-I can’t sleep with you. Please don’t ask me to.

-I don’t want that, not that, though it . . . just stay with me, lie with me. Hold onto me, please? She saw his face shift in the dark but could not make out what it meant. He did not leave and held her hand through the night.

She woke alone, after a deep, restful sleep, yet within a few minutes her body became cold at the thought that yesterday’s hellish landscape might be outside her window again. Edging the curtains open the brilliant sunlight and the familiar scenery of this splendid land transfixed her, filled her with hope, banished the despair of a few minutes ago. Her husband’s face, so vivid the night before, faded from consciousness, leaving her with a measure of content, as though some great struggle had been fought in her sleep. She made a note to thank the clerk for his understanding, his patience. As she dressed she smiled for some reason over the idea that he thought she would want to make love to him. Such a thing wasn’t possible, not any more. So her husband . . . but she grinned at herself in the mirror and attended to getting ready for a wonderful, wonderful walk.

In a determined fashion over the next few days she refused to admit worries of any kind while wandering the streets of the town, or when venturing along the plains to the west, skirting the roads and paths of others. She would have been happier, yes, if she had not glimpsed her husband’s white face at least a thousand times in her walks. Shouting failed to stop him bothering her. -You won’t spoil this for me, I won’t let you! I’m happy here, she grumbled, trying not to strain her throat any more than it was, swinging her arms as she walked, head straight.

Returning from a long walk one night she saw the clerk and smiled hopefully, her smile dimming at his tentative response. Undaunted she waited for him to finish his duties that night, then invited him up for a drink before he could leave the hotel. He nodded, not saying much, but when they arrived in her room she made it a point to talk about unimportant matters, to help him get comfortable.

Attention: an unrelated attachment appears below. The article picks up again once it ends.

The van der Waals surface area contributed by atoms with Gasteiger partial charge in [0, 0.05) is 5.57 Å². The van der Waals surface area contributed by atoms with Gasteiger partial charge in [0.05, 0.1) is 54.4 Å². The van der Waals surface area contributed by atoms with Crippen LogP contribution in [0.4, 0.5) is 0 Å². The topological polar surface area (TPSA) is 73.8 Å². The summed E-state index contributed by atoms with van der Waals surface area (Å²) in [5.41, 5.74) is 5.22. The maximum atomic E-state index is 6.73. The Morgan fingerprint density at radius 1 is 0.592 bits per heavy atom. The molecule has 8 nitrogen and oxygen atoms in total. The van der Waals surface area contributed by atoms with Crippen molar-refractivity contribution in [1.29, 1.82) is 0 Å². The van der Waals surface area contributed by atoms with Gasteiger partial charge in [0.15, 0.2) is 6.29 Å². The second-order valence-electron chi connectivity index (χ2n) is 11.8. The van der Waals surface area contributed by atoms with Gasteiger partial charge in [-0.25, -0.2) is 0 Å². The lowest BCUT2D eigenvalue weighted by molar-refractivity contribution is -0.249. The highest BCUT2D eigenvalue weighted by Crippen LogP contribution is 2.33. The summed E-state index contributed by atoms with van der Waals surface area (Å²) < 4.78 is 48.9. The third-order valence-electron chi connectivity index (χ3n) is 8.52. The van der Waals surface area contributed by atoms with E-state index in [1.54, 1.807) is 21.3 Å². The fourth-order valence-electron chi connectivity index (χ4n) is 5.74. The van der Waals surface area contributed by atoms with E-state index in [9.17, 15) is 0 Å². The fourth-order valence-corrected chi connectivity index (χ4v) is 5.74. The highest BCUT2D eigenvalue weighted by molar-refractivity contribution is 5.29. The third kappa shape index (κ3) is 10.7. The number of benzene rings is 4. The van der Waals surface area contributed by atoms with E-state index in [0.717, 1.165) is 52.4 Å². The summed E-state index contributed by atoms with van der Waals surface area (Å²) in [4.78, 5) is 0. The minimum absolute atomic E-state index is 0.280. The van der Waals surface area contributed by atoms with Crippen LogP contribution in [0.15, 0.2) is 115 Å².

When the conversation swung around to the other guests she asked in a raspy voice, and despite herself, -I suppose that man is giving others trouble.

-That man? What man?

-The one I, the one who bothered me.

-He left. Days ago.

-Well, maybe this hotel, but I see him around.

-Oh?

-In my walks. He isn’t half as smart as he thinks. He was just waiting for me to . . . slip up.

-I think I had better leave now. To let you rest.

-So kind. The other night, I haven’t forgotten how gentle you were. I’ve needed someone to be kind to me, like you. My husband was, at first, but then he couldn't stand me any more. Because of a rape. It isn’t fair, that he left me, and torments me when he feels like it.

-I think I should leave.

-Please? I need to, this is what I wanted to talk about the other night. He won’t answer my calls, or write back, my letter didn’t do any good. He couldn’t accept my being raped. I was only young when my uncle . . . he had long, slender fingers, someone everyone respected. My poor brother cried when that man died, he never knew who he was crying over. Can you imagine it? Can you?

-Really, no—